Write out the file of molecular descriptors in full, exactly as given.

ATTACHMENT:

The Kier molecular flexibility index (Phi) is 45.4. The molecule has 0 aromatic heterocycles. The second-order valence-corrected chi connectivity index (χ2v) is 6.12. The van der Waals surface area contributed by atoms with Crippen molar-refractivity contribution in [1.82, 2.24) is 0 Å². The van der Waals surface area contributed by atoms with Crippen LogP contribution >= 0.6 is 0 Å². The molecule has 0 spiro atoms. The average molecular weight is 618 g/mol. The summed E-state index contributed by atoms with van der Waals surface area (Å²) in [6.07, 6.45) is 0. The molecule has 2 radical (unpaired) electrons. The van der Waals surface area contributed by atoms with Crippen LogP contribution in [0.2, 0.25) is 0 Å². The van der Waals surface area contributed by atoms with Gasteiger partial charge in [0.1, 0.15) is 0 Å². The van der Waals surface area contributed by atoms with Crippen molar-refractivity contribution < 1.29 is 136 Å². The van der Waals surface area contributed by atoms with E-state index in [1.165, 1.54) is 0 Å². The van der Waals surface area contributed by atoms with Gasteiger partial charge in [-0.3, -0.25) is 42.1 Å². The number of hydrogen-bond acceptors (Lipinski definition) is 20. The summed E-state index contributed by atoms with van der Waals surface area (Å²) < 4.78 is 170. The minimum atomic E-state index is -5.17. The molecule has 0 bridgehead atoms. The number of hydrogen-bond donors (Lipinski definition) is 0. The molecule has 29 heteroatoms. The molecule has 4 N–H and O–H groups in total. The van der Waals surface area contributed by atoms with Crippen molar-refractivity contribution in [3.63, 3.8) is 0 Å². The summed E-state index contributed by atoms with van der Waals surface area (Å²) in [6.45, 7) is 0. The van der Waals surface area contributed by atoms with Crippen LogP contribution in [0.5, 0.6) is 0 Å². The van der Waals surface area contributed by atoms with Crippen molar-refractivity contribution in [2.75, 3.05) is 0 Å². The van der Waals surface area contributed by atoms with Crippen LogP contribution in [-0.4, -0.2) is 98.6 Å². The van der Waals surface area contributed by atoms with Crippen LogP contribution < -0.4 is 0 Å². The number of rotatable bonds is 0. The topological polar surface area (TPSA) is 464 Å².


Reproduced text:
The Kier molecular flexibility index (Phi) is 45.4. The molecule has 0 aromatic heterocycles. The second-order valence-corrected chi connectivity index (χ2v) is 6.12. The van der Waals surface area contributed by atoms with Crippen molar-refractivity contribution in [1.82, 2.24) is 0 Å². The van der Waals surface area contributed by atoms with Crippen LogP contribution >= 0.6 is 0 Å². The molecule has 0 spiro atoms. The average molecular weight is 618 g/mol. The summed E-state index contributed by atoms with van der Waals surface area (Å²) in [6.07, 6.45) is 0. The molecule has 2 radical (unpaired) electrons. The van der Waals surface area contributed by atoms with Crippen LogP contribution in [0.2, 0.25) is 0 Å². The van der Waals surface area contributed by atoms with Gasteiger partial charge in [0.1, 0.15) is 0 Å². The van der Waals surface area contributed by atoms with Crippen molar-refractivity contribution < 1.29 is 136 Å². The van der Waals surface area contributed by atoms with E-state index in [1.165, 1.54) is 0 Å². The van der Waals surface area contributed by atoms with Gasteiger partial charge in [-0.3, -0.25) is 42.1 Å². The number of hydrogen-bond acceptors (Lipinski definition) is 20. The summed E-state index contributed by atoms with van der Waals surface area (Å²) < 4.78 is 170. The minimum atomic E-state index is -5.17. The molecule has 0 bridgehead atoms. The number of hydrogen-bond donors (Lipinski definition) is 0. The molecule has 29 heteroatoms. The molecule has 4 N–H and O–H groups in total. The van der Waals surface area contributed by atoms with Crippen molar-refractivity contribution in [3.63, 3.8) is 0 Å². The summed E-state index contributed by atoms with van der Waals surface area (Å²) in [6.45, 7) is 0. The van der Waals surface area contributed by atoms with Crippen LogP contribution in [0.5, 0.6) is 0 Å². The van der Waals surface area contributed by atoms with Crippen molar-refractivity contribution in [2.75, 3.05) is 0 Å². The van der Waals surface area contributed by atoms with Crippen LogP contribution in [-0.4, -0.2) is 98.6 Å². The van der Waals surface area contributed by atoms with Crippen LogP contribution < -0.4 is 0 Å². The number of rotatable bonds is 0. The topological polar surface area (TPSA) is 464 Å².